Agriculture hit as cultivators chase urban pastures

According to census, there is a drop in the number of registered growers

Agriculture hit as cultivators chase urban pastures

Agriculture sector in the State has taken a massive hit with the number of cultivators registering a drop of 5.6 per cent, according to Karnataka Census 2011.

The reasons are not far to seek. Rapid, unabated urbanisation and skewed development priorities have led to the traditional cultivators chasing white-collar jobs in the City seeking better opportunities, besides high land value in the urban sector due to large-scale acquisition.

While currently the agriculture sector covers 64 per cent of the State geography, officials in the agriculture department fear that by the end of next financial year 2014-15, if large-scale drop in agriculture activity remains, it may result in further drop of the agriculture sector cover to 50 per cent.
 
A prime example of this shift from ‘primary’ sector to ‘tertiary’ sector is Bangalore Rural. With the growth of IT-BT sector in Bangalore Urban, over the past decade, cultivable land in rural district has fallen prey to largescale acquisition by the State government.

From making way for industrial parks to residential townships, booming land prices in Nelamangala, Devanahalli, Hoskote and Doddaballapur regions have uprooted traditional farmers from this region and made them shift to blue or white collared jobs in urban regions.

As per the recent data, the cultivable land in the district has gone down from an expanse of 1.60 lakh hectare in 2005 to 1.52 hectare in 2010, across the four taluks of Bangalore Rural district.

Skyrocketing land prices

The Census 2011 data further suggests that the drop in the number of cultivators has also gone down in the same region by a whopping 9.55 per cent.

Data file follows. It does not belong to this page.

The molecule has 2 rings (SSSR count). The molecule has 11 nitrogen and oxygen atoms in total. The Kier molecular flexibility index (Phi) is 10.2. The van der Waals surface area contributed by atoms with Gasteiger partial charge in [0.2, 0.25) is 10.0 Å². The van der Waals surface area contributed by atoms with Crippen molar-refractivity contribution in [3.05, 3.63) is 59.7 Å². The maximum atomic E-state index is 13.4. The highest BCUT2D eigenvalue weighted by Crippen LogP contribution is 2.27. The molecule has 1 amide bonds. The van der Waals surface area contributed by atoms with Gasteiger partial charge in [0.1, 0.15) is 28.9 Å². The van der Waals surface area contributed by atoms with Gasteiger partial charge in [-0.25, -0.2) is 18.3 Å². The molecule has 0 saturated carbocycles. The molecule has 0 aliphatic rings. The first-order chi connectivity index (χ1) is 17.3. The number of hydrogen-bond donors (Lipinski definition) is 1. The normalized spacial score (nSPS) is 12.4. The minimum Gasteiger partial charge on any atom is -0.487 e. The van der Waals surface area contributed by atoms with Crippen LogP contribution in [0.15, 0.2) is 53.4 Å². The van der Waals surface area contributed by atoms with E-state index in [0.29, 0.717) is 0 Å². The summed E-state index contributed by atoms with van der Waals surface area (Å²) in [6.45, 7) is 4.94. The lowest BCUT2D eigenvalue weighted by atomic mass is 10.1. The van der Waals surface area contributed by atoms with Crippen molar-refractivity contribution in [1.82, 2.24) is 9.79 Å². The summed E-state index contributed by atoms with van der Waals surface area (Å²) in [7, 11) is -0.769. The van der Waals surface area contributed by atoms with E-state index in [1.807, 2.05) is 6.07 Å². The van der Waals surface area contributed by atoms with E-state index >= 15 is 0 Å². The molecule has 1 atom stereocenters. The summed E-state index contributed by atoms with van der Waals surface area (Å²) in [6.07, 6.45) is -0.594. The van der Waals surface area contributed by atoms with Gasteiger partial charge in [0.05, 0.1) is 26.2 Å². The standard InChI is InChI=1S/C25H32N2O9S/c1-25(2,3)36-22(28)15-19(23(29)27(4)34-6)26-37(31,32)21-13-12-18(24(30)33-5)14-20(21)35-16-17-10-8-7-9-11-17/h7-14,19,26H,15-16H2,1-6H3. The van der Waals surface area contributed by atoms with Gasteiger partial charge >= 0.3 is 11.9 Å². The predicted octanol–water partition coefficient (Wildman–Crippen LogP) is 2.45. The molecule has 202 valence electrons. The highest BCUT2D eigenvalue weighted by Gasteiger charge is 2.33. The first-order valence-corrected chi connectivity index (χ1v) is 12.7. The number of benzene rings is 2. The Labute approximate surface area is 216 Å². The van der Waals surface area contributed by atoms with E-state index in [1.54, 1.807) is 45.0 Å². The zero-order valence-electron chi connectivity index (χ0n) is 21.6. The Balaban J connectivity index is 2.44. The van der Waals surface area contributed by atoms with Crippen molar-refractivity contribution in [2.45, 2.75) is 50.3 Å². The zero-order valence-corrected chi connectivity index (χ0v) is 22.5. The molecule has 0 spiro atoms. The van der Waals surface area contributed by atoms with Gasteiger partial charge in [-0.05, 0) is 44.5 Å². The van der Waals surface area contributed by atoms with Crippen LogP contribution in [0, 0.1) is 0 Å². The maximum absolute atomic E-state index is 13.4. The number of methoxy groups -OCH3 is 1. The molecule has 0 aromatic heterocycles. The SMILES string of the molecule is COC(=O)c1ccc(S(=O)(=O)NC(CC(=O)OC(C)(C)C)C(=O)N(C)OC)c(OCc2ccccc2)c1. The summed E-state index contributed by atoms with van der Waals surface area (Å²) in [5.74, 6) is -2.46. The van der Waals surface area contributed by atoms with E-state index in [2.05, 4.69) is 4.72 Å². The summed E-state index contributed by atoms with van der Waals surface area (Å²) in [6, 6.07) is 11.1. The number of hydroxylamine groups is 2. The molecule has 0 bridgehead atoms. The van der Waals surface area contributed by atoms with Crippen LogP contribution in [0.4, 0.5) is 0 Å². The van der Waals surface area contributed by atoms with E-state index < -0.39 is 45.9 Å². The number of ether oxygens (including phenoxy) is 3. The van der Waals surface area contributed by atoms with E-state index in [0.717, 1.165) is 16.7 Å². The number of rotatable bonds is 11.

The agriculture department states that the farming community may have been lured by the skyrocketing land prices as also on account of low water tables in the four taluks.
The Central Ground Water Board (CGWB) states that one of the prime reasons for water being scarce for cultivation in the rural district has been the mushrooming of borewells.

“We are seeing a huge mushrooming of borewells. As a result, water availability in the rural district is very low for farming activity,” said CGWB Regional Director (Karnataka and Goa) Dr Najeeb.

Even if borewells are sunk in the rural districts, after a year or two, they are worthless as, according to him, as more borewells are sunk less amount of water is available in nearby areas.

Apart from the Bangalore Rural district, the next biggest shift from cultivation to services sector has been seen in Mysore district.

According to census data, Mysore has seen no less than 9.26 per cent of cultivators moving out of the agriculture sector.

Nonetheless, officials are hopeful that the number of cultivators may increase in the North Karnataka region where irrigation projects have increased cultivable land available for food production.

There has been an increase of farmers in Raichur and Bijapur districts over the past few years.

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